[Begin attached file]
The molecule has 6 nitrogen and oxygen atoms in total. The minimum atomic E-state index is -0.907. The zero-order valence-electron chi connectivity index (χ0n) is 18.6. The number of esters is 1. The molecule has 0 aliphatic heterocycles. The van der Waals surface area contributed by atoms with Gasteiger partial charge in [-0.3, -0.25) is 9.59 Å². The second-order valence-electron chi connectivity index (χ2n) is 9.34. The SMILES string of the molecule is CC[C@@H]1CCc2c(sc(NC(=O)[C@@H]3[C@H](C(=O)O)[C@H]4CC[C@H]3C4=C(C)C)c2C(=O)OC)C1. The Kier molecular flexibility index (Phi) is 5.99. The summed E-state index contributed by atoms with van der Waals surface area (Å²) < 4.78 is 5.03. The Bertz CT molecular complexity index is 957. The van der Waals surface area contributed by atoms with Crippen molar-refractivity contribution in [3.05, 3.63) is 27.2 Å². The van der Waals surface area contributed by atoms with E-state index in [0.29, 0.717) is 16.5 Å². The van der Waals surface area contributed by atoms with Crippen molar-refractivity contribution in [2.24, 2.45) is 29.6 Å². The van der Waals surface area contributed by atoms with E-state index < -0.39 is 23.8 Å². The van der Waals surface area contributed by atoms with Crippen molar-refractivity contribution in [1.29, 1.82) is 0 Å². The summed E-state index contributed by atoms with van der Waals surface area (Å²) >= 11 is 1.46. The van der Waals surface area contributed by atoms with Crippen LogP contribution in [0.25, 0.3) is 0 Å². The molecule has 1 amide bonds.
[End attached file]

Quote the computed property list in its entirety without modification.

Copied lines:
The molecule has 6 nitrogen and oxygen atoms in total. The minimum atomic E-state index is -0.907. The zero-order valence-electron chi connectivity index (χ0n) is 18.6. The number of esters is 1. The molecule has 0 aliphatic heterocycles. The van der Waals surface area contributed by atoms with Gasteiger partial charge in [-0.3, -0.25) is 9.59 Å². The second-order valence-electron chi connectivity index (χ2n) is 9.34. The SMILES string of the molecule is CC[C@@H]1CCc2c(sc(NC(=O)[C@@H]3[C@H](C(=O)O)[C@H]4CC[C@H]3C4=C(C)C)c2C(=O)OC)C1. The Kier molecular flexibility index (Phi) is 5.99. The summed E-state index contributed by atoms with van der Waals surface area (Å²) < 4.78 is 5.03. The Bertz CT molecular complexity index is 957. The van der Waals surface area contributed by atoms with Crippen molar-refractivity contribution in [3.05, 3.63) is 27.2 Å². The van der Waals surface area contributed by atoms with E-state index in [0.29, 0.717) is 16.5 Å². The van der Waals surface area contributed by atoms with Crippen molar-refractivity contribution in [2.24, 2.45) is 29.6 Å². The van der Waals surface area contributed by atoms with E-state index < -0.39 is 23.8 Å². The van der Waals surface area contributed by atoms with Crippen molar-refractivity contribution in [1.29, 1.82) is 0 Å². The summed E-state index contributed by atoms with van der Waals surface area (Å²) >= 11 is 1.46. The van der Waals surface area contributed by atoms with Crippen LogP contribution in [0.25, 0.3) is 0 Å². The molecule has 1 amide bonds.